The Fountain at the Center of the World is a book about global issues but also about personal issues and how the two intersect. That's something that's left out of books these days. People in most books seem to live in a vacuum, unaffected by global issues while, in reality, all are affected. The Fountain at the Center of the World shows us how we are affected, shows us in the stories of the dying Evan, the despairing Chano and the lost Daniel. Despite Evan's wealth, his intelligence, his support for and his knowledge about the system, he is isolated even in his death. Chano and Daniel are surrounded by friends and allies who help them survive and escape as they try to make the world a better place. As does this book.
Well worth the read!!
forced Mar 27, 2005
the story felt forced and the characters and the storyline were predictable. it was as if the story was written around the argument, which was: the dehumanizing effects of globalization. the two main characters: chano & evan, separated not only by geography but the differing realities of the globalized world, each interprets the present condition of the world according to the environment which formed them.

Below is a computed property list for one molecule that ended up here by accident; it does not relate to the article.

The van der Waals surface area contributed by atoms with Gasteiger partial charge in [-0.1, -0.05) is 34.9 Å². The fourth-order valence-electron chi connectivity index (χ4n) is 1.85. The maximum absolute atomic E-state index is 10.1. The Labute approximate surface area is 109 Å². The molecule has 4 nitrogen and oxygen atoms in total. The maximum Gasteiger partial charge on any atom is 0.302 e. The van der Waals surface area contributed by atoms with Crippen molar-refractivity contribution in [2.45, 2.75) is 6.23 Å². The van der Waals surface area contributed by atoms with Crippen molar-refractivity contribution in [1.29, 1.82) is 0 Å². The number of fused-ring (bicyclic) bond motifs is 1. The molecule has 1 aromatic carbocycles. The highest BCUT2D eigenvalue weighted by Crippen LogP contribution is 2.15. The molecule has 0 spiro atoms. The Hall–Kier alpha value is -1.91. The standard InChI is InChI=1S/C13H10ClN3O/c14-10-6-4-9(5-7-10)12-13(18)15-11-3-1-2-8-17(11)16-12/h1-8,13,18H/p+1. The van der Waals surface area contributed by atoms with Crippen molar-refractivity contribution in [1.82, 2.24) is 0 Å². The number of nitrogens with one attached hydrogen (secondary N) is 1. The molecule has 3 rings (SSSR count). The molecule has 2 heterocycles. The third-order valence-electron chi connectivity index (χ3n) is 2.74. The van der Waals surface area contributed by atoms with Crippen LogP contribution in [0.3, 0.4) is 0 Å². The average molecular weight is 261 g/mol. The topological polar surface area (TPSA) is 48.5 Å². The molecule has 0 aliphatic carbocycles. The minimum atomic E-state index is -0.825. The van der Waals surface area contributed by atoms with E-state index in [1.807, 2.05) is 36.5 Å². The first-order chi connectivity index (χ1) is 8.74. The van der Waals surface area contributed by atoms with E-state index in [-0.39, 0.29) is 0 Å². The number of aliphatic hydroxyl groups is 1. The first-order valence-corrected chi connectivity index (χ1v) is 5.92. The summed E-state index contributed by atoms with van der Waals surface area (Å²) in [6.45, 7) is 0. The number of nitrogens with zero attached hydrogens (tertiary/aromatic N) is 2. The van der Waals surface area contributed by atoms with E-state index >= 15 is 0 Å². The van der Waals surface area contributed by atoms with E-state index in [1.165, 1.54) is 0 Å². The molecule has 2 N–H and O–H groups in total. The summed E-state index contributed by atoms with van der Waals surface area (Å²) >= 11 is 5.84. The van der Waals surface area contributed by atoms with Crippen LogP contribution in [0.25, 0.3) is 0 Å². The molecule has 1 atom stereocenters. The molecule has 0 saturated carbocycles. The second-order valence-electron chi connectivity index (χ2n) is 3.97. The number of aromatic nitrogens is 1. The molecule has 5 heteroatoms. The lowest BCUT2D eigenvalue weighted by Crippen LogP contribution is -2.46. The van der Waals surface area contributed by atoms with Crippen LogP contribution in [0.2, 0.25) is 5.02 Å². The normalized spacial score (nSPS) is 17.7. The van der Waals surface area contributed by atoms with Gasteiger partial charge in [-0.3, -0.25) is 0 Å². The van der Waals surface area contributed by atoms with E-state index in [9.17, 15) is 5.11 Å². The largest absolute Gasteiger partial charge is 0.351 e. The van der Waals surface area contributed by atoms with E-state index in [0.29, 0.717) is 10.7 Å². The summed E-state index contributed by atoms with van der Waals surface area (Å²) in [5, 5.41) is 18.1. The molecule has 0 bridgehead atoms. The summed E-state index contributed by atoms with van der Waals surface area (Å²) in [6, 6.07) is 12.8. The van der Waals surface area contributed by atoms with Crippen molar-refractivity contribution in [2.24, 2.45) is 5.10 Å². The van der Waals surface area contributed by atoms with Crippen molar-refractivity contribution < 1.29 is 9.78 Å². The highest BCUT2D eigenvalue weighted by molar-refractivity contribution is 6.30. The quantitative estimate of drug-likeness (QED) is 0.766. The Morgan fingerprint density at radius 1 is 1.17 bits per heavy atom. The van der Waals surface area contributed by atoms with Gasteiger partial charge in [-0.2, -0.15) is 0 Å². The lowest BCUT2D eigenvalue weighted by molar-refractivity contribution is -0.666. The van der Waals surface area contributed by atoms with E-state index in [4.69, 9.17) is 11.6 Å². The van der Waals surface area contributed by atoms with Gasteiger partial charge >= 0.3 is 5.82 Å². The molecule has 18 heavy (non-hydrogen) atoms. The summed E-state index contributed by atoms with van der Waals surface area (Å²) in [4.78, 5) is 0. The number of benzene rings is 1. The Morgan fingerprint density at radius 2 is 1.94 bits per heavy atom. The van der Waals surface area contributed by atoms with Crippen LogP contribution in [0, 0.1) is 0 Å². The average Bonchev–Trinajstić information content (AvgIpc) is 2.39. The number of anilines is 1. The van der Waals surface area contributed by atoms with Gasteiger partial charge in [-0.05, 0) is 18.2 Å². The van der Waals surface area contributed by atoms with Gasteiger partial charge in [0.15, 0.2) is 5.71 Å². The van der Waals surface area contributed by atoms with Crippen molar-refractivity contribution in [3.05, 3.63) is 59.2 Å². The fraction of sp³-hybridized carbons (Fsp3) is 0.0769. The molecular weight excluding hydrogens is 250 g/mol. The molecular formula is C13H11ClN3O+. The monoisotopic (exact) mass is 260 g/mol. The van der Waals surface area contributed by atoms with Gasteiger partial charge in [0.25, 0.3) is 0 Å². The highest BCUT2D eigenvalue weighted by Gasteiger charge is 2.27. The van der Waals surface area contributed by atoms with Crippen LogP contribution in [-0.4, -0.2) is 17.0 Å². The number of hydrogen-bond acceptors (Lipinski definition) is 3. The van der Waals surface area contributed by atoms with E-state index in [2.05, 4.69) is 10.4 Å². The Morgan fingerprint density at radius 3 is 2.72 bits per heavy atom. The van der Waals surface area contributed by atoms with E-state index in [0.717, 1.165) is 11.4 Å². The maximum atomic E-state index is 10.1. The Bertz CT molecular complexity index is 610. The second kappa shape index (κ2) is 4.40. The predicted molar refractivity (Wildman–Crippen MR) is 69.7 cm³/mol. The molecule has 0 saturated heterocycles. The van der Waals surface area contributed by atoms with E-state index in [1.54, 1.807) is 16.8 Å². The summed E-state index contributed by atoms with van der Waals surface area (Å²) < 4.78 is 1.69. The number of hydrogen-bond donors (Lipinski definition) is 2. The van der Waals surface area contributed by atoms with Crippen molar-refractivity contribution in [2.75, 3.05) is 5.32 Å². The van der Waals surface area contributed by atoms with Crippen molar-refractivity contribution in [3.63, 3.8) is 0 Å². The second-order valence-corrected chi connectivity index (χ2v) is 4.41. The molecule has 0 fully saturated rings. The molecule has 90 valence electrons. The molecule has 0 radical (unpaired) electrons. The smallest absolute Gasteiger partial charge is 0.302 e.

this book pushed hard for a new vocabulary, a new understanding of our globalized world both linguistically and emotionally. but it fails to convince perhaps because the world newman constructs, an audacious one where poor mexican gives a speech to a international convention in seattle under an assumed identity, where a young 14 year old boy stows away on a boat to england, then somehow ends up in the u.s., becomes an activist in bolivia, etc. cannot be held in a logical tension with the accurate portrayal of the world the author tries to convey.
but it is the only book out there that tries to bridge the experiential gap between the developing world and developed world within the framework of globalization and for that it deserves three stars.
Well worth your time! Sep 15, 2004
This novel deserves a wide audience. It is well-written and profound on many levels. It is not merely about the WTO meetings/protests in Seattle in 1999 but about people in the first and third worlds and the lives they lead. I found the characters fascinating. The author's insights into the characters really moved me. All the characters came alive for me. Give the book a chance and you won't be dissapointed. I plan to seek out the author's other works. He deserves to be better known and more widely read.